Gallstones occur when substances in the bile reach their limits of solubility. As bile becomes concentrated in the gallbladder, it becomes supersaturated with these substances, which in time precipitate into small crystals. These crystals, in turn, become stuck in the gallbladder mucus, resulting in gallbladder sludge. Over time, these crystals grow and form large and/or multiple stones. These gallstones may cause symptoms of cholecystitis, but if they become embedded in a floppy Hartman's pouch, they can cause additional findings of jaundice. As this condition progresses, internal fistulas from the gallbladder into the common bile duct, common hepatic duct (CHD) and the duodenum can develop. A grading system has been developed to categorize the various stages of Mirizzi syndrome.
Type I: No Fistula Present
Types II to IV: Fistula Present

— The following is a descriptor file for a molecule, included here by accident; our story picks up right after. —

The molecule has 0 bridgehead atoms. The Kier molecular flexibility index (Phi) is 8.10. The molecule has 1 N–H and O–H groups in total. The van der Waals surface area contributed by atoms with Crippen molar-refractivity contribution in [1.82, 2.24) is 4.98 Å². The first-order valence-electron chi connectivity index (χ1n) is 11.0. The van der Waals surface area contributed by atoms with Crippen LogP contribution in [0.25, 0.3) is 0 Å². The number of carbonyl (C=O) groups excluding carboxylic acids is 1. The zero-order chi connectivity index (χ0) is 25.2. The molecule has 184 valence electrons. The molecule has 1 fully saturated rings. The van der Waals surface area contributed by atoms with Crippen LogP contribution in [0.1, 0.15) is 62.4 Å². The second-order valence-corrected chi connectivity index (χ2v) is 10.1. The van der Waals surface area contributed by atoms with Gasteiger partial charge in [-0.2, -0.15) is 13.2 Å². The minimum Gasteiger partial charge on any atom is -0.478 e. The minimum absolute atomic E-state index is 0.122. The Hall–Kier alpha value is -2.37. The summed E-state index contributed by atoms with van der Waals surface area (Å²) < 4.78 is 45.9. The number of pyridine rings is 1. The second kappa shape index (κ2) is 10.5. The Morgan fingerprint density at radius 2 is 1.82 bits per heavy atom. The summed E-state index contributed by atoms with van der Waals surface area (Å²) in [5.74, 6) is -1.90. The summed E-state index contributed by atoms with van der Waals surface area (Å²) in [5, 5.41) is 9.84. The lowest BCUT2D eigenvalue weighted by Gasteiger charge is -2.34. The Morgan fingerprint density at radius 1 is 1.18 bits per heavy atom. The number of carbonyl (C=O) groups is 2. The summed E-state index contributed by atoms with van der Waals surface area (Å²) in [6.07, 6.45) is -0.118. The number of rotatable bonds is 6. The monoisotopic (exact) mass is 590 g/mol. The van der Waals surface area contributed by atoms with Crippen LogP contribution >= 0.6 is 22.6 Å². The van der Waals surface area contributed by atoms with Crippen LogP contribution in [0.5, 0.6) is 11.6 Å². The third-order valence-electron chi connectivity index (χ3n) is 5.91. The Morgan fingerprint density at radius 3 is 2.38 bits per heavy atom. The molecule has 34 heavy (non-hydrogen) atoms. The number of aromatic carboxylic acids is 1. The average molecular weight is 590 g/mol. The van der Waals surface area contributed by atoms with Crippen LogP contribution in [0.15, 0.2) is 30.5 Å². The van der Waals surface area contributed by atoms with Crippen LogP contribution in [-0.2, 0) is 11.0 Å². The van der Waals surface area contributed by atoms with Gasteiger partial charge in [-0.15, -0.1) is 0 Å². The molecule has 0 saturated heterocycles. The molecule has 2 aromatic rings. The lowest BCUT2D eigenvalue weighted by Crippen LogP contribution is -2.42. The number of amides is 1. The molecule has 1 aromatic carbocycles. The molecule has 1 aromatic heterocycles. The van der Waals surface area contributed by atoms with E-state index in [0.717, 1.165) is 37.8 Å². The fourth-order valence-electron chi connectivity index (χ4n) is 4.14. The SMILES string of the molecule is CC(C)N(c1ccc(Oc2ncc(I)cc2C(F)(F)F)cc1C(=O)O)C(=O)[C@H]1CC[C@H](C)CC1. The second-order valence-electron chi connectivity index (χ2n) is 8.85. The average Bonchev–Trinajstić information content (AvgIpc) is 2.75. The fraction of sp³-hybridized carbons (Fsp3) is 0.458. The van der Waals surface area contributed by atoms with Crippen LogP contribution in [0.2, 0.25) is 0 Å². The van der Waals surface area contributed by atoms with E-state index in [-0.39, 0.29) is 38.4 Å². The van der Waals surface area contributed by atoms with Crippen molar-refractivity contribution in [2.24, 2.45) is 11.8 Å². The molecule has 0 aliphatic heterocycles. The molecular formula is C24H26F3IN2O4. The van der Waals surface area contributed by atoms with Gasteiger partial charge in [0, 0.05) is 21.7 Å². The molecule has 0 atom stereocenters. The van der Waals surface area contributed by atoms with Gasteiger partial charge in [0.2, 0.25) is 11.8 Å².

Findings of acute or chronic cholecystitis can be found on histology. The gallbladder wall may be thickened to variable degrees, and there may be adhesions to the serosal surface. Smooth muscle hypertrophy, especially in prolonged chronic conditions, is present. Calcium bilirubinate or cholesterol stones are most often present and can vary in size from sand-like to filling the entire gallbladder lumen. They can be multiple or singular. The acalculous disease may reveal sludge or very viscous bile. These findings are usual precursors to gallstones and are formed from increased biliary salts or stasis. Normal appearing bile can also be present. Various species of bacteria can be found in 11% to 30% of the cases. Rokitansky-Aschoff sinuses are present 90% of the time in cholecystitis specimens. These are a herniation of intraluminal sinuses from increased pressures possibly associated with ducts of Luschka. The mucosa will exhibit varying degrees of inflammation.